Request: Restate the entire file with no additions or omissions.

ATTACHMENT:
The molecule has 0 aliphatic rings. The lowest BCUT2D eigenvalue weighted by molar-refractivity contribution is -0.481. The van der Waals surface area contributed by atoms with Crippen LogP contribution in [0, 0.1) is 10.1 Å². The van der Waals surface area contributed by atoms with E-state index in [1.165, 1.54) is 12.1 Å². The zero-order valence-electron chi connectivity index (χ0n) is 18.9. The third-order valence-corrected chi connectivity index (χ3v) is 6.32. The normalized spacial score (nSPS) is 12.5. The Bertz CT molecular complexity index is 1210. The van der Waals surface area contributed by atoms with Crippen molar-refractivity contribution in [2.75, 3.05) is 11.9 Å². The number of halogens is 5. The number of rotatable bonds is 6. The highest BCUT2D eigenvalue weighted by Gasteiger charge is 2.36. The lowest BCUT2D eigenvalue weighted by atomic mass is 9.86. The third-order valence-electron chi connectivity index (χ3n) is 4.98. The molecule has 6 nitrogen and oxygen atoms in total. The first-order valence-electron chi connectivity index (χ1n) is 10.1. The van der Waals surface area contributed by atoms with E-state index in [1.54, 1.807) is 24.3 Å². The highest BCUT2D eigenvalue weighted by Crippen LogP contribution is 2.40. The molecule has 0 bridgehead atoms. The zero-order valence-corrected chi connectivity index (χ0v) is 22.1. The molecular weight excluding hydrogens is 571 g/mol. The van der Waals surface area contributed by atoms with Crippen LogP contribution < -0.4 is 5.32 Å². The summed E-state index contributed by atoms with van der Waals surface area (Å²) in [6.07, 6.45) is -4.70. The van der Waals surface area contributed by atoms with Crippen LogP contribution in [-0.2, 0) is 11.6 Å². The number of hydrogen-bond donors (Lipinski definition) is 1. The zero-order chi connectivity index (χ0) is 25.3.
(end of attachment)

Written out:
The molecule has 0 aliphatic rings. The lowest BCUT2D eigenvalue weighted by molar-refractivity contribution is -0.481. The van der Waals surface area contributed by atoms with Crippen LogP contribution in [0, 0.1) is 10.1 Å². The van der Waals surface area contributed by atoms with E-state index in [1.165, 1.54) is 12.1 Å². The zero-order valence-electron chi connectivity index (χ0n) is 18.9. The third-order valence-corrected chi connectivity index (χ3v) is 6.32. The normalized spacial score (nSPS) is 12.5. The Bertz CT molecular complexity index is 1210. The van der Waals surface area contributed by atoms with Crippen molar-refractivity contribution in [2.75, 3.05) is 11.9 Å². The number of halogens is 5. The number of rotatable bonds is 6. The highest BCUT2D eigenvalue weighted by Gasteiger charge is 2.36. The lowest BCUT2D eigenvalue weighted by atomic mass is 9.86. The third-order valence-electron chi connectivity index (χ3n) is 4.98. The molecule has 6 nitrogen and oxygen atoms in total. The first-order valence-electron chi connectivity index (χ1n) is 10.1. The van der Waals surface area contributed by atoms with E-state index in [1.54, 1.807) is 24.3 Å². The highest BCUT2D eigenvalue weighted by Crippen LogP contribution is 2.40. The molecule has 0 bridgehead atoms. The zero-order valence-corrected chi connectivity index (χ0v) is 22.1. The molecular weight excluding hydrogens is 571 g/mol. The van der Waals surface area contributed by atoms with Crippen LogP contribution < -0.4 is 5.32 Å². The summed E-state index contributed by atoms with van der Waals surface area (Å²) in [6.07, 6.45) is -4.70. The van der Waals surface area contributed by atoms with Crippen LogP contribution in [-0.2, 0) is 11.6 Å². The number of hydrogen-bond donors (Lipinski definition) is 1. The zero-order chi connectivity index (χ0) is 25.3.